DUARTE, Calif., April 1, 2012 — City of Hope researchers found that when resveratrol, and similar compounds that activate a protein known as SIRT1, is used in combination with a different investigational drug that encourages cells to naturally die off, the results are significantly boosted compared to either treatment alone. The new collaborative study was presented by City of Hope researcher Anna A.G. Scuto, Ph.D., assistant research professor in the Department of Molecular Medicine, at the 2012 Annual Meeting of the American Association for Cancer Research (AACR) in Chicago.
Resveratrol is a compound found in red wine and associated with longevity. One reason for its demonstrated ability to extend the length of life is through activation of SIRT1, which leads to increased expression in the GADD45G gene, which is integral to how the body responds to environmental stresses that cause DNA damage to cells. Both SIRT1 activators, such as resveratrol, and HDAC inhibitors — compounds that interfere with the histone deacetylase enzyme — have independently demonstrated the ability to control the growth of tumors and encourage apoptosis, or natural cell death, in cancer cells.
“We focused on SIRT1 activation through three investigational agents — SRT501, SRT2183 and resveratrol,” Scuto said. ”All three agents had independent anti-cancer effects against lymphomas, but all were enhanced when used in combination with another investigational agent, the HDAC inhibitor LBH589.” Scuto worked under the guidance of senior author Richard Jove, Ph.D., Morgan and Helen Chu Director’s Chair and director of Beckman Research Institute of City of Hope.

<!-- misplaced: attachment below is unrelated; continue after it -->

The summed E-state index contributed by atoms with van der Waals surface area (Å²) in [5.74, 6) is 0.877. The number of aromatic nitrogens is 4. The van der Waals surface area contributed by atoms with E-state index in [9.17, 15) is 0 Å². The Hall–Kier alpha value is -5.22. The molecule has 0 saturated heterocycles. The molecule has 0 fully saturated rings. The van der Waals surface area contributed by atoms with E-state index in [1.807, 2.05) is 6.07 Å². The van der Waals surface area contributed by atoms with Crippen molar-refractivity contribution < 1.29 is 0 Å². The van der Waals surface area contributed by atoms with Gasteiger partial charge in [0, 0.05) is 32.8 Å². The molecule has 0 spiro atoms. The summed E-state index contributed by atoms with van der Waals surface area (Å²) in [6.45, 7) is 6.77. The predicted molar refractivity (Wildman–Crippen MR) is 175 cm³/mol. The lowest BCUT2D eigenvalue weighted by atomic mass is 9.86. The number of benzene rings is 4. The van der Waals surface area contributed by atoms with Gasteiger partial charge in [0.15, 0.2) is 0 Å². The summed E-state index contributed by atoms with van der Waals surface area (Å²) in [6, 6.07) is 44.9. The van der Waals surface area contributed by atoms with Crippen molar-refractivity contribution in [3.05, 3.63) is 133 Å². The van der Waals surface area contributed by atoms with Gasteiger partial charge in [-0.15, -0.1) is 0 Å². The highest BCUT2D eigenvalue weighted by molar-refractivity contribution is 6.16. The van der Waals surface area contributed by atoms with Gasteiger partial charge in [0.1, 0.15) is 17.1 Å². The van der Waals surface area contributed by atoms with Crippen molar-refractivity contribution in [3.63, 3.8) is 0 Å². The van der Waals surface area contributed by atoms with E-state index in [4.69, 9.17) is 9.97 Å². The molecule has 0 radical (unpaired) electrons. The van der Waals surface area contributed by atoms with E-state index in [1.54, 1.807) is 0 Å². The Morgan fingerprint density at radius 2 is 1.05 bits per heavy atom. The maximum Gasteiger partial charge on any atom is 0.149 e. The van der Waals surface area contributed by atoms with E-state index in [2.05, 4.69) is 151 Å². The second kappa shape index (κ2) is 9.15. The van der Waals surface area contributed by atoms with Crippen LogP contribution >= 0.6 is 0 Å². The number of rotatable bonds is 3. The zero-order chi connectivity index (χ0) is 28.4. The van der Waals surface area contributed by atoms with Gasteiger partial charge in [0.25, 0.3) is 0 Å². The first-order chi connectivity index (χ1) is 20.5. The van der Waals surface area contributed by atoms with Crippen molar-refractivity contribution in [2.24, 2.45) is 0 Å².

The research team found that all of the agents worked, in part, by increasing the expression of the GADD45G gene. The gene initiates growth arrest and apoptosis in damaged cells. In cancer cells, GADD45G can be inhibited when the cancer cells signal other proteins to block GADD45G expression. Use of a SIRT1 activator and the HDAC inhibitor significantly increased GADD45G’s anti-cancer activity via inhibiting its negative regulators. Jove is a leading scientist on a protein called STAT3, which has critical role in cancer development. Scuto demonstrated for the first time that STAT3 is a potential negative regulator of GADD45G.
The team says this combination therapy approach could be a potential new strategy to effectively treat lymphomas.
Members of the research team included faculty from the Penn State Hershey Medical Center in Hershey, Penn., the Novartis Institute for Biomedical Research in Cambridge, Mass., and Sirtris in Cambridge. The study was supported by the National Cancer Institute, the Keck Foundation and the Tim Nesvig Lymphoma Fellowship and Research Fund.